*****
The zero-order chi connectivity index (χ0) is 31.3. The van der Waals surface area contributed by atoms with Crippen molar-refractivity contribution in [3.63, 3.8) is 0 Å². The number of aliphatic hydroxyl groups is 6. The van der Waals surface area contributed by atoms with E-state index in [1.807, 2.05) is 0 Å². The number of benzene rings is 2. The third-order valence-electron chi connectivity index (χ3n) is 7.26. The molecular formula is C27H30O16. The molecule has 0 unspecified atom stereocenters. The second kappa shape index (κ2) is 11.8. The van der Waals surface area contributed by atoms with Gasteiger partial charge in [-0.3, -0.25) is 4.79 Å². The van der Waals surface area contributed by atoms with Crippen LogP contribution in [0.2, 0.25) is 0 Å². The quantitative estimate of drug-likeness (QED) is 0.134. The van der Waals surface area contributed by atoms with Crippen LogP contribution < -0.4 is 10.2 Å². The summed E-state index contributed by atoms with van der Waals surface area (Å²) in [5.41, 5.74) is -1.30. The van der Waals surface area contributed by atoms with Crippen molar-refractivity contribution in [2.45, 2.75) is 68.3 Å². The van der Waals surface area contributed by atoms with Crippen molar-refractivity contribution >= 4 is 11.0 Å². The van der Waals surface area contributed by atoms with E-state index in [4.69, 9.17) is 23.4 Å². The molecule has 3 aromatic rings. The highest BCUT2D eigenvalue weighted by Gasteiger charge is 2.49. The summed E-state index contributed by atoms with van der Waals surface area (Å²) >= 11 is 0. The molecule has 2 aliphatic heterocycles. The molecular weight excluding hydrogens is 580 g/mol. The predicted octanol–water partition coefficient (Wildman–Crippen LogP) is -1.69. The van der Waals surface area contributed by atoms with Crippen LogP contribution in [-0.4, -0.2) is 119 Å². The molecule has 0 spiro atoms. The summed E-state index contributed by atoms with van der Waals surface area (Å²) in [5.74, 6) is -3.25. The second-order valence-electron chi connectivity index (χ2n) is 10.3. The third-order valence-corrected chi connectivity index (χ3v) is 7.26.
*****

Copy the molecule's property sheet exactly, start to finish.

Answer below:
The zero-order chi connectivity index (χ0) is 31.3. The van der Waals surface area contributed by atoms with Crippen molar-refractivity contribution in [3.63, 3.8) is 0 Å². The number of aliphatic hydroxyl groups is 6. The van der Waals surface area contributed by atoms with E-state index in [1.807, 2.05) is 0 Å². The number of benzene rings is 2. The third-order valence-electron chi connectivity index (χ3n) is 7.26. The molecular formula is C27H30O16. The molecule has 0 unspecified atom stereocenters. The second kappa shape index (κ2) is 11.8. The van der Waals surface area contributed by atoms with Gasteiger partial charge in [-0.3, -0.25) is 4.79 Å². The van der Waals surface area contributed by atoms with Crippen LogP contribution in [0.2, 0.25) is 0 Å². The quantitative estimate of drug-likeness (QED) is 0.134. The van der Waals surface area contributed by atoms with Crippen LogP contribution < -0.4 is 10.2 Å². The summed E-state index contributed by atoms with van der Waals surface area (Å²) in [5.41, 5.74) is -1.30. The van der Waals surface area contributed by atoms with Crippen molar-refractivity contribution in [2.45, 2.75) is 68.3 Å². The van der Waals surface area contributed by atoms with Crippen molar-refractivity contribution >= 4 is 11.0 Å². The van der Waals surface area contributed by atoms with E-state index in [4.69, 9.17) is 23.4 Å². The molecule has 3 aromatic rings. The highest BCUT2D eigenvalue weighted by Gasteiger charge is 2.49. The summed E-state index contributed by atoms with van der Waals surface area (Å²) >= 11 is 0. The molecule has 2 aliphatic heterocycles. The molecular weight excluding hydrogens is 580 g/mol. The predicted octanol–water partition coefficient (Wildman–Crippen LogP) is -1.69. The van der Waals surface area contributed by atoms with Crippen LogP contribution in [-0.4, -0.2) is 119 Å². The molecule has 0 spiro atoms. The summed E-state index contributed by atoms with van der Waals surface area (Å²) in [5.74, 6) is -3.25. The second-order valence-electron chi connectivity index (χ2n) is 10.3. The third-order valence-corrected chi connectivity index (χ3v) is 7.26.